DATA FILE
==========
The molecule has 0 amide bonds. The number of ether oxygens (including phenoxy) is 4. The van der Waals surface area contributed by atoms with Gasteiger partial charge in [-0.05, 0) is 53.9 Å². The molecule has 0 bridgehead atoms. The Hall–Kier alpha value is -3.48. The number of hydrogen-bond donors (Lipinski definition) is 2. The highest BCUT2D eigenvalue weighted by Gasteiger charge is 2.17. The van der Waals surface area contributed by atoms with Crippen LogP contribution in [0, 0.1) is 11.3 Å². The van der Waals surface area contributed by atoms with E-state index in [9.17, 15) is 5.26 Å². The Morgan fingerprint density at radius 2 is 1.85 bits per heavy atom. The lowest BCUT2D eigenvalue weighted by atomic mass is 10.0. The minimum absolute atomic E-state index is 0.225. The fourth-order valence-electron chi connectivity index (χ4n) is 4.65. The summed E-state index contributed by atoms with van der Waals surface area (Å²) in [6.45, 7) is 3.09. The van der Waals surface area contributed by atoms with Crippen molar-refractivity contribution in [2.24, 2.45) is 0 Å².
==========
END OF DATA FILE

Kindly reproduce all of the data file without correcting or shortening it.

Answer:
The molecule has 0 amide bonds. The number of ether oxygens (including phenoxy) is 4. The van der Waals surface area contributed by atoms with Gasteiger partial charge in [-0.05, 0) is 53.9 Å². The molecule has 0 bridgehead atoms. The Hall–Kier alpha value is -3.48. The number of hydrogen-bond donors (Lipinski definition) is 2. The highest BCUT2D eigenvalue weighted by Gasteiger charge is 2.17. The van der Waals surface area contributed by atoms with Crippen LogP contribution in [0, 0.1) is 11.3 Å². The van der Waals surface area contributed by atoms with E-state index in [9.17, 15) is 5.26 Å². The Morgan fingerprint density at radius 2 is 1.85 bits per heavy atom. The lowest BCUT2D eigenvalue weighted by atomic mass is 10.0. The minimum absolute atomic E-state index is 0.225. The fourth-order valence-electron chi connectivity index (χ4n) is 4.65. The summed E-state index contributed by atoms with van der Waals surface area (Å²) in [6.45, 7) is 3.09. The van der Waals surface area contributed by atoms with Crippen molar-refractivity contribution in [2.24, 2.45) is 0 Å².